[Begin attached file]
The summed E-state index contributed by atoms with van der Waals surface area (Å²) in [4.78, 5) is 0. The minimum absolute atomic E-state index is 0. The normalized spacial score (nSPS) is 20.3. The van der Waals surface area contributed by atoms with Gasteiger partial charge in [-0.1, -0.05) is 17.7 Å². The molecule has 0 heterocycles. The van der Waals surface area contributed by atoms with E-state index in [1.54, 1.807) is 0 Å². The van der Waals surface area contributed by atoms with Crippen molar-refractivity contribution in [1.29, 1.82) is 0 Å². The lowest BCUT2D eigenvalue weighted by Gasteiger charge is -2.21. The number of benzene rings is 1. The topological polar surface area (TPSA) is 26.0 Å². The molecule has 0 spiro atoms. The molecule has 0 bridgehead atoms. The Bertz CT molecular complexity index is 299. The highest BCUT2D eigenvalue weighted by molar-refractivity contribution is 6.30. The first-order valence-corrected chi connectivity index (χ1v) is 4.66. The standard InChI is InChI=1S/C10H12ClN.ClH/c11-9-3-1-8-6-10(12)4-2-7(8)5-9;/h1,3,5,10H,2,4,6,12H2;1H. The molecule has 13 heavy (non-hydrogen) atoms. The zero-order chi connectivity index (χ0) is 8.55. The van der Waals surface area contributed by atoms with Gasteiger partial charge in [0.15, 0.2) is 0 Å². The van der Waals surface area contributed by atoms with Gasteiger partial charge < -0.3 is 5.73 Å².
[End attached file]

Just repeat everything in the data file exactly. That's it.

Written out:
The summed E-state index contributed by atoms with van der Waals surface area (Å²) in [4.78, 5) is 0. The minimum absolute atomic E-state index is 0. The normalized spacial score (nSPS) is 20.3. The van der Waals surface area contributed by atoms with Gasteiger partial charge in [-0.1, -0.05) is 17.7 Å². The molecule has 0 heterocycles. The van der Waals surface area contributed by atoms with E-state index in [1.54, 1.807) is 0 Å². The van der Waals surface area contributed by atoms with Crippen molar-refractivity contribution in [1.29, 1.82) is 0 Å². The lowest BCUT2D eigenvalue weighted by Gasteiger charge is -2.21. The number of benzene rings is 1. The topological polar surface area (TPSA) is 26.0 Å². The molecule has 0 spiro atoms. The molecule has 0 bridgehead atoms. The Bertz CT molecular complexity index is 299. The highest BCUT2D eigenvalue weighted by molar-refractivity contribution is 6.30. The first-order valence-corrected chi connectivity index (χ1v) is 4.66. The standard InChI is InChI=1S/C10H12ClN.ClH/c11-9-3-1-8-6-10(12)4-2-7(8)5-9;/h1,3,5,10H,2,4,6,12H2;1H. The molecule has 13 heavy (non-hydrogen) atoms. The zero-order chi connectivity index (χ0) is 8.55. The van der Waals surface area contributed by atoms with Gasteiger partial charge in [0.15, 0.2) is 0 Å². The van der Waals surface area contributed by atoms with Gasteiger partial charge < -0.3 is 5.73 Å².